HAT: Hardware-Aware Transformers for Efficient Natural Language Processing
Hanrui Wang | Zhanghao Wu | Zhijian Liu | Han Cai | Ligeng Zhu | Chuang Gan | Song Han
Proceedings of the 58th Annual Meeting of the Association for Computational Linguistics
Transformers are ubiquitous in Natural Language Processing (NLP) tasks, but they are difficult to be deployed on hardware due to the intensive computation. To enable low-latency inference on resource-constrained hardware platforms, we propose to design Hardware-Aware Transformers (HAT) with neural architecture search. We first construct a large design space with arbitrary encoder-decoder attention and heterogeneous layers. Then we train a SuperTransformer that covers all candidates in the design space, and efficiently produces many SubTransformers with weight sharing. Finally, we perform an evolutionary search with a hardware latency constraint to find a specialized SubTransformer dedicated to run fast on the target hardware. Extensive experiments on four machine translation tasks demonstrate that HAT can discover efficient models for different hardware (CPU, GPU, IoT device). When running WMT’14 translation task on Raspberry Pi-4, HAT can achieve 3× speedup, 3.7× smaller size over baseline Transformer; 2.7× speedup, 3.6× smaller size over Evolved Transformer with 12,041× less search cost and no performance loss. HAT is open-sourced at https://github.com/mit-han-lab/hardware-aware-transformers.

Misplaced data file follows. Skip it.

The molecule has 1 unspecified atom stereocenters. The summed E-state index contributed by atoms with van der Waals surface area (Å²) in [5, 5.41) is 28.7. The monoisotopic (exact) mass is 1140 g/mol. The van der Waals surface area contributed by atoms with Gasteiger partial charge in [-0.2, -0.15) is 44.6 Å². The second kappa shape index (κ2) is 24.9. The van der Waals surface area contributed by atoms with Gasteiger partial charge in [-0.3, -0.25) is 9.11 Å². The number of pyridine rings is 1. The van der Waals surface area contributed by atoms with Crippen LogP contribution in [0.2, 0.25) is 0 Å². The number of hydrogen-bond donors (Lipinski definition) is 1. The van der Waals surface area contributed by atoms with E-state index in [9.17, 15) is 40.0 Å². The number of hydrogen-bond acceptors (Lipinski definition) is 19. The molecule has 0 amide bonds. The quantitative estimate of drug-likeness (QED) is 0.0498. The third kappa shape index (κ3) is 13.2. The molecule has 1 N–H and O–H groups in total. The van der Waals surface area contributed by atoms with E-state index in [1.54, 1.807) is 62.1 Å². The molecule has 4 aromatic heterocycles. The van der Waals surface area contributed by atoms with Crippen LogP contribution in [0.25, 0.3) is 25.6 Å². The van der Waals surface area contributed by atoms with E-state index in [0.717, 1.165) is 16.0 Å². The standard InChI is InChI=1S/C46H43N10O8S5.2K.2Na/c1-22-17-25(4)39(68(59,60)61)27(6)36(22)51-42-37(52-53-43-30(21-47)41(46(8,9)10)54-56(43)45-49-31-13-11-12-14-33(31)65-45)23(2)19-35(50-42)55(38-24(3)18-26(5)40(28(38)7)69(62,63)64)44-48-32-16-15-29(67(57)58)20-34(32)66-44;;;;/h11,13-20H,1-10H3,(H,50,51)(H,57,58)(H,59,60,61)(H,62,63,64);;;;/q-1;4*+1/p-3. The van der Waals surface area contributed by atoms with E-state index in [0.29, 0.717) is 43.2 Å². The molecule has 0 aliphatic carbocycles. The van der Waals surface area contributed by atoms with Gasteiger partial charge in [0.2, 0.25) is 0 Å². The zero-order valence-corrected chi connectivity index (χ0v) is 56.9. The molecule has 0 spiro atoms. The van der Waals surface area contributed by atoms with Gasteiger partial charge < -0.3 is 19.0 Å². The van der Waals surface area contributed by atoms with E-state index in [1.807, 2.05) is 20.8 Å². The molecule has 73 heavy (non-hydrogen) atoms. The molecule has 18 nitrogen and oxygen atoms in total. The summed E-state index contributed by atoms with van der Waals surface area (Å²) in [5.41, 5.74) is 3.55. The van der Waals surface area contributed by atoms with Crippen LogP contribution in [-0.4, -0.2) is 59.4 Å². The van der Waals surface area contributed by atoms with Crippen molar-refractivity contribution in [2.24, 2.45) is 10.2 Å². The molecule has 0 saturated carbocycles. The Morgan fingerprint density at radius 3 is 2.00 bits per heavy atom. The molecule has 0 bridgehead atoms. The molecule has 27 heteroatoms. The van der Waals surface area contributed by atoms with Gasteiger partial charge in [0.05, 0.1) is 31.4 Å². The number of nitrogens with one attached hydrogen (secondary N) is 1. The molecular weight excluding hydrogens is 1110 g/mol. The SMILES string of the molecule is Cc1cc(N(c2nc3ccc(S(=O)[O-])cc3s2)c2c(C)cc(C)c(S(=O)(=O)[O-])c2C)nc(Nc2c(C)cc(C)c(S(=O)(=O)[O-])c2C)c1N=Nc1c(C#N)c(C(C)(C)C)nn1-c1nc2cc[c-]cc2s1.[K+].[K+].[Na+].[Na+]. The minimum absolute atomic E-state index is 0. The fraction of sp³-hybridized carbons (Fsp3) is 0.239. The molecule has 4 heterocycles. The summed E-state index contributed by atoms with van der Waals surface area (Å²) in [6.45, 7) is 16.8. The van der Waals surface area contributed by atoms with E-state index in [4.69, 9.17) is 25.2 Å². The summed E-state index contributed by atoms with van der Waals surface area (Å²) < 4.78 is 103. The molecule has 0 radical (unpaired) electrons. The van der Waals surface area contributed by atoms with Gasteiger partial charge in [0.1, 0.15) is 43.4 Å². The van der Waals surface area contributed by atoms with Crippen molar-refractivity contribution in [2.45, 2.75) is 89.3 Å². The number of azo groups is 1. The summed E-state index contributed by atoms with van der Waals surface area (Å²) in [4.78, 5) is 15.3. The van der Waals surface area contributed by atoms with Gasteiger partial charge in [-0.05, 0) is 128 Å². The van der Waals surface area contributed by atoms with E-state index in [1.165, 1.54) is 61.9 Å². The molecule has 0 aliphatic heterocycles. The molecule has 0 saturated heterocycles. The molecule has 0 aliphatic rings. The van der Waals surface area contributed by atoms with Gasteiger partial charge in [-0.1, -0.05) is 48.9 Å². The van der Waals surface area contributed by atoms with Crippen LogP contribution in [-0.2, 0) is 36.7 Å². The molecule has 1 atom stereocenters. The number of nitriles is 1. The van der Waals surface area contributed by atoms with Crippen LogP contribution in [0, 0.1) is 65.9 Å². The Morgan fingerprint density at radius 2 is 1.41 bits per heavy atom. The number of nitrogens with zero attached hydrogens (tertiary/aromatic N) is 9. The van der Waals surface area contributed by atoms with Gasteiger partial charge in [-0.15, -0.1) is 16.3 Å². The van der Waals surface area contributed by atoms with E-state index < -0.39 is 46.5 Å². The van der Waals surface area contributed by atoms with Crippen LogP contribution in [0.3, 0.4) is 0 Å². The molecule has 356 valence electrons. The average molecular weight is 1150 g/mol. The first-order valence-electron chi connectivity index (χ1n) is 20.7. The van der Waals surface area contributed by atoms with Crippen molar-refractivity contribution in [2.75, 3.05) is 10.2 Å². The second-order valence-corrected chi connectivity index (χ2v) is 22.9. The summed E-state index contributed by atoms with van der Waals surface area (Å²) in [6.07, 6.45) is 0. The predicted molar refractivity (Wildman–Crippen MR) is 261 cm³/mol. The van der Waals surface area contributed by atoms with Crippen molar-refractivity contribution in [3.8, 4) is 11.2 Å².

In modern information retrieval systems, effective indexing can be achieved by removal of stop words. Till now many stop word lists have been developed for English language. However, no standard stop word list has been constructed for Chinese language yet. With the fast development of information retrieval in Chinese language, exploring the evaluation of Chinese stop word lists becomes critical. In this paper, to save the time and release the burden of manual comparison, we propose a novel stop word list evaluation method with a mutual information-based Chinese segmentation methodology. Experiments have been conducted on training texts taken from a recent international Chinese segmentation competition. Results show that effective stop word lists can improve the accuracy of Chinese segmentation significantly.